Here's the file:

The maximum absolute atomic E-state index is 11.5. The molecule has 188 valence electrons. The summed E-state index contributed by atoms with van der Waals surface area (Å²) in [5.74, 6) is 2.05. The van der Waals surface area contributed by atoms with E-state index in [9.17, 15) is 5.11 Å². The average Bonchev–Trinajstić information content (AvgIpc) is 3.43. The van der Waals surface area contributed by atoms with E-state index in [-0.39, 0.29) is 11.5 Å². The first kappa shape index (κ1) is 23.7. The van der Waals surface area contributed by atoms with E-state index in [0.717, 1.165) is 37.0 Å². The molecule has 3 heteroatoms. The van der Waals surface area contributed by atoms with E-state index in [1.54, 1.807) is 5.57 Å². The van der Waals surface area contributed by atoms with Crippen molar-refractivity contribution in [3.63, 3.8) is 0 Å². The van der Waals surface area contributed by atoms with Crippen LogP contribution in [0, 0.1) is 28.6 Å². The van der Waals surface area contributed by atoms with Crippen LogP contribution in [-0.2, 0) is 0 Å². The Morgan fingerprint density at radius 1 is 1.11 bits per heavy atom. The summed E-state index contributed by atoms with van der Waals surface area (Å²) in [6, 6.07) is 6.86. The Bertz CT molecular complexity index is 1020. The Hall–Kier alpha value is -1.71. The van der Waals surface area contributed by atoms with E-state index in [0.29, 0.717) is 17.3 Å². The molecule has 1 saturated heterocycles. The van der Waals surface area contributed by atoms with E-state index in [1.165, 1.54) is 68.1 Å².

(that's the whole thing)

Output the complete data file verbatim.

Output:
The maximum absolute atomic E-state index is 11.5. The molecule has 188 valence electrons. The summed E-state index contributed by atoms with van der Waals surface area (Å²) in [5.74, 6) is 2.05. The van der Waals surface area contributed by atoms with E-state index in [9.17, 15) is 5.11 Å². The average Bonchev–Trinajstić information content (AvgIpc) is 3.43. The van der Waals surface area contributed by atoms with E-state index in [-0.39, 0.29) is 11.5 Å². The first kappa shape index (κ1) is 23.7. The van der Waals surface area contributed by atoms with E-state index in [0.717, 1.165) is 37.0 Å². The molecule has 3 heteroatoms. The van der Waals surface area contributed by atoms with E-state index in [1.54, 1.807) is 5.57 Å². The van der Waals surface area contributed by atoms with Crippen molar-refractivity contribution in [3.63, 3.8) is 0 Å². The van der Waals surface area contributed by atoms with Crippen LogP contribution in [0, 0.1) is 28.6 Å². The van der Waals surface area contributed by atoms with Crippen LogP contribution in [-0.2, 0) is 0 Å². The Morgan fingerprint density at radius 1 is 1.11 bits per heavy atom. The summed E-state index contributed by atoms with van der Waals surface area (Å²) in [6, 6.07) is 6.86. The Bertz CT molecular complexity index is 1020. The Hall–Kier alpha value is -1.71. The van der Waals surface area contributed by atoms with E-state index in [0.29, 0.717) is 17.3 Å². The molecule has 1 saturated heterocycles. The van der Waals surface area contributed by atoms with E-state index in [1.165, 1.54) is 68.1 Å².